Tesla partially to blame for 2018 fatal crash, says US Transport Safety Board

The American National Transport Safety Board (NTSB) has concluded a two year investigation into a 2018 Tesla Model X crash that ended in one fatality, quoting the “Autopilot system’s limitations” as one of the reasons for the tragedy. The driver of the Tesla, Walter Huang, died on March 23, 2018, after his electric SUV careered into a crash barrier at 71mph in Mountain View, California. The car’s semi-autonomous Autopilot function was engaged at the time.

The vehicle caught fire — after the driver had been removed — before being hit by two other cars. Huang, 38, was taken to hospital before dying of his injuries. As well as pointing out the restrictions of Tesla’s Autopilot function, the NTSB found the American company to be at fault for ineffective monitoring of the driver’s engagement.

The Autopilot function is designed to only be used when the driver is prepared to take manual control at all times. The Tesla Model X that Huang owned is equipped with a steering wheel that can sense when the driver has their hands on it. “Tesla needs to develop applications that more effectively sense the driver’s level of engagement and that alert drivers who are not engaged,” said the report.

Robert Sumwalt, Chairman of the NTSB, pointed out that consumers need to be made aware of the differences between autopilot and autonomous. “This tragic crash clearly demonstrates the limitations of advanced driver assistance systems available to consumers today,” he said. “If you are selling a car with an advanced driver assistance system, you’re not selling a self-driving car. If you are driving a car with an advanced driver assistance system, you don’t own a self-driving car.”

The agency’s denunciation, however, was not aimed solely at Tesla. The National Highway Traffic Safety Administration (NHSTA) was condemned for neglecting to fully appraise the risk of increasingly popular assisted driving systems. A further evaluation of the efficacy of the Autopilot has been recommended, “to ensure the deployed technology does not pose an unreasonable safety risk.”

Tesla is not the only Silicon Valley behemoth to come under fire in the report. Apple, for whom the victim of the crash was an employee, was blamed for not operating a system wherein driver’s phones are disabled when driving.
This came after it was revealed that the driver of the car was playing a video game on his company-provided phone in the minutes leading up to the crash. This led him to not realise that the car was careering towards a cash barrier.

The evidence given suggests that Huang was over-reliant on the Autopilot system, expecting it to act more like a pilot than an assistant, despite warnings from Tesla regarding the limitations of the current technology. The state of California has also had to shoulder its share of the blame. The crash barrier that the Tesla veered into was broken from a crash that had occurred 11 days earlier, and therefore did not perform as designed.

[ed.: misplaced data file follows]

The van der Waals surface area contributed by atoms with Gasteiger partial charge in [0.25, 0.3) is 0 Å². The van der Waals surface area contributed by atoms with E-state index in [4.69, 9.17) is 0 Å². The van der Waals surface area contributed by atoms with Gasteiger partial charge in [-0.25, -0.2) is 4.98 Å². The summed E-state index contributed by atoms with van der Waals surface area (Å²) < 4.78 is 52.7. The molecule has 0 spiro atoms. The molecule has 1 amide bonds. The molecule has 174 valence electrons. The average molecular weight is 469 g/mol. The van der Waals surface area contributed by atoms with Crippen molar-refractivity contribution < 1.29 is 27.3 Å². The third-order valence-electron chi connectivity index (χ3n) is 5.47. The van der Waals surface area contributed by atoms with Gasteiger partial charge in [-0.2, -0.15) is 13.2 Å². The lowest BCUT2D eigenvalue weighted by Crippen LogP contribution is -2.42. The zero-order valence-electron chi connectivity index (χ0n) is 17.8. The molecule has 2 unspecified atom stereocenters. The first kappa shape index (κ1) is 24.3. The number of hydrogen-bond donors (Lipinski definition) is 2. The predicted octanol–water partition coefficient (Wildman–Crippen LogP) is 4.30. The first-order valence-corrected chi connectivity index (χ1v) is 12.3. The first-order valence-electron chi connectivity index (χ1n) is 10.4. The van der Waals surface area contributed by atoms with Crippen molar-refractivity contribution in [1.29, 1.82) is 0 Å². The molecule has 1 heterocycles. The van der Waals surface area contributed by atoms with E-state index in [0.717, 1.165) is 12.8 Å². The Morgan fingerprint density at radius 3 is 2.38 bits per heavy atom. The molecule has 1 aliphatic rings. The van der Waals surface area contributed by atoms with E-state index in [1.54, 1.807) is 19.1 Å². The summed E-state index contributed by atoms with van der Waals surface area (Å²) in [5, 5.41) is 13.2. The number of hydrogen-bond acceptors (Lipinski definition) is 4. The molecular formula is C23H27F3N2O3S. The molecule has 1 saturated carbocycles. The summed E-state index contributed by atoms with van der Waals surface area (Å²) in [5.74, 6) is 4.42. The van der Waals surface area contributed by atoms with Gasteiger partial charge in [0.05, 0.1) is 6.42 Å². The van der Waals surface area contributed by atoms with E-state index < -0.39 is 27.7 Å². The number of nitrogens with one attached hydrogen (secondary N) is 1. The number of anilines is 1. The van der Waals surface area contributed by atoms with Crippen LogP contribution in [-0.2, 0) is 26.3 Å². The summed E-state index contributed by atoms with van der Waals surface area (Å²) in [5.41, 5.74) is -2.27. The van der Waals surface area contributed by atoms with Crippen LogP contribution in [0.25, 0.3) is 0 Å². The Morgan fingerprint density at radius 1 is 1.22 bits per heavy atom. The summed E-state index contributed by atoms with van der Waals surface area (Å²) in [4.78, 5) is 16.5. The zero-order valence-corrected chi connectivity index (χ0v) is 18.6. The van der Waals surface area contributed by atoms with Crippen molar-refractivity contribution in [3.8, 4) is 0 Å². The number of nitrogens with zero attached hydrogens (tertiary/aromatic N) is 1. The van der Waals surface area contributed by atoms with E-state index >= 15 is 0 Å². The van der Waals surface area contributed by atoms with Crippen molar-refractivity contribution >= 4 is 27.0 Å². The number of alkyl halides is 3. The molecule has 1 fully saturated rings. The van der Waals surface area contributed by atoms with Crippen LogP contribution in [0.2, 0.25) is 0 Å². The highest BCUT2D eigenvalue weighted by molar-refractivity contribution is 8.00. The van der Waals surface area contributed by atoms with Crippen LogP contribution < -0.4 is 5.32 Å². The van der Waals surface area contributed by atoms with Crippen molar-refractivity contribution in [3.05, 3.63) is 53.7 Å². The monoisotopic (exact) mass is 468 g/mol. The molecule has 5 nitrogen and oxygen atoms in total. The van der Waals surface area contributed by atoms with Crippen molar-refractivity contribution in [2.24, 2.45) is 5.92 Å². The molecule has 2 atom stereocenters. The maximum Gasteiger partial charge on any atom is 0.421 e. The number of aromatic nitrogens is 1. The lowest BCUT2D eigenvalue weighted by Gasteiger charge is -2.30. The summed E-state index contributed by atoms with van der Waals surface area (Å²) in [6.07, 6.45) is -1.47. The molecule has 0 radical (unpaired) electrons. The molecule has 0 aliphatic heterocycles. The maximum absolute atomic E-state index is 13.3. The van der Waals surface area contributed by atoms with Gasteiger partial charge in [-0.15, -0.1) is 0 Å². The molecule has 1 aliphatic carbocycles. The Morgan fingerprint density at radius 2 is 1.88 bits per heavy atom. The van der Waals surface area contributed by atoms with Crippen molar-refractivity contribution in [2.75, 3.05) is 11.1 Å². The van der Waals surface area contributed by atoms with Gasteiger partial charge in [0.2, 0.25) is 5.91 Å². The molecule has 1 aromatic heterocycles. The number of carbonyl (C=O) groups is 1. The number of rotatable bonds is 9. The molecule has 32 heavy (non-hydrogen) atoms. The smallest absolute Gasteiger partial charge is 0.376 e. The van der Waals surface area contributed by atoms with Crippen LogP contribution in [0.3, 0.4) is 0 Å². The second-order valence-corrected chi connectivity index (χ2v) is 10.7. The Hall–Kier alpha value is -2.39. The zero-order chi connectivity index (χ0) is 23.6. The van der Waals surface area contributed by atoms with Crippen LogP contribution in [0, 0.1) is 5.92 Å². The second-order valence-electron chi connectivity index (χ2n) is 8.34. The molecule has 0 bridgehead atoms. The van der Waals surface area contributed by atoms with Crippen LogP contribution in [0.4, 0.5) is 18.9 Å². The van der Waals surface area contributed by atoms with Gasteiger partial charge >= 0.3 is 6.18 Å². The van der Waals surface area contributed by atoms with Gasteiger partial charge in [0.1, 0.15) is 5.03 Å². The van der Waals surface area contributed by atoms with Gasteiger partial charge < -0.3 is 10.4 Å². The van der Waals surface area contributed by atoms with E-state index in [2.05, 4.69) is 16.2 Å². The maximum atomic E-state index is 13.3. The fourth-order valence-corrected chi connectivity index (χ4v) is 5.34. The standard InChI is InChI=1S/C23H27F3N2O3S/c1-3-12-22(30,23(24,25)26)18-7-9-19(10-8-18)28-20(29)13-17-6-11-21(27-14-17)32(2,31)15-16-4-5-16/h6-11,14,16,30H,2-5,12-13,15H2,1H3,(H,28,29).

Thus, the highway operator has been criticised for its sluggishness in repairing the barrier, which may have mitigated the outcome of the crash if repaired to working condition. In the spirit of its founder Elon Musk, Tesla has not been silent about the incident. Four days after the accident, it released a statement.

It read: “We were deeply saddened to learn that the driver of a Model X vehicle involved in an accident last Friday passed away. Safety is at the core of everything we do and every decision we make, so the loss of a life in an accident involving a Tesla vehicle is difficult for all of us.

Earlier this week, Tesla proactively reached out to the authorities to offer our assistance in investigating.” It also asserted that Tesla cars had successfully driven on the same stretch of road roughly 85,000 times previous to the incident, and that Autopilot was engaged on the stretch of highway over 200 times per day. It went on to blame the severity of the incident on the fact that the crash barrier that the Tesla had collided with had been previously damaged and not repaired.

It finished its post by saying: “It is worth noting that an independent review completed by the U.S. Government over a year ago found that Autopilot reduces crash rates by 40%.

Since then, Autopilot has improved further. That does not mean that it perfectly prevents all accidents — such a standard would be impossible — it simply makes them less likely to occur.” In a further statement three days later, Tesla confirmed that the Autopilot function had been active, and revealed that the driver of the vehicle had ignored “several visual and one audible hands-on warning” before the crash.

It then reaffirmed the safety of the Autopilot software, saying that “you are 3.7 times less likely to be involved in a fatal accident” while it is engaged. Pre-empting backlash for what some might perceive to be a callous rendition of safety statistics, it finished: “We care deeply for and feel indebted to those who chose to put their trust in us.

However, we must also care about people now and in the future whose lives may be saved if they know that Autopilot improves safety.”

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References

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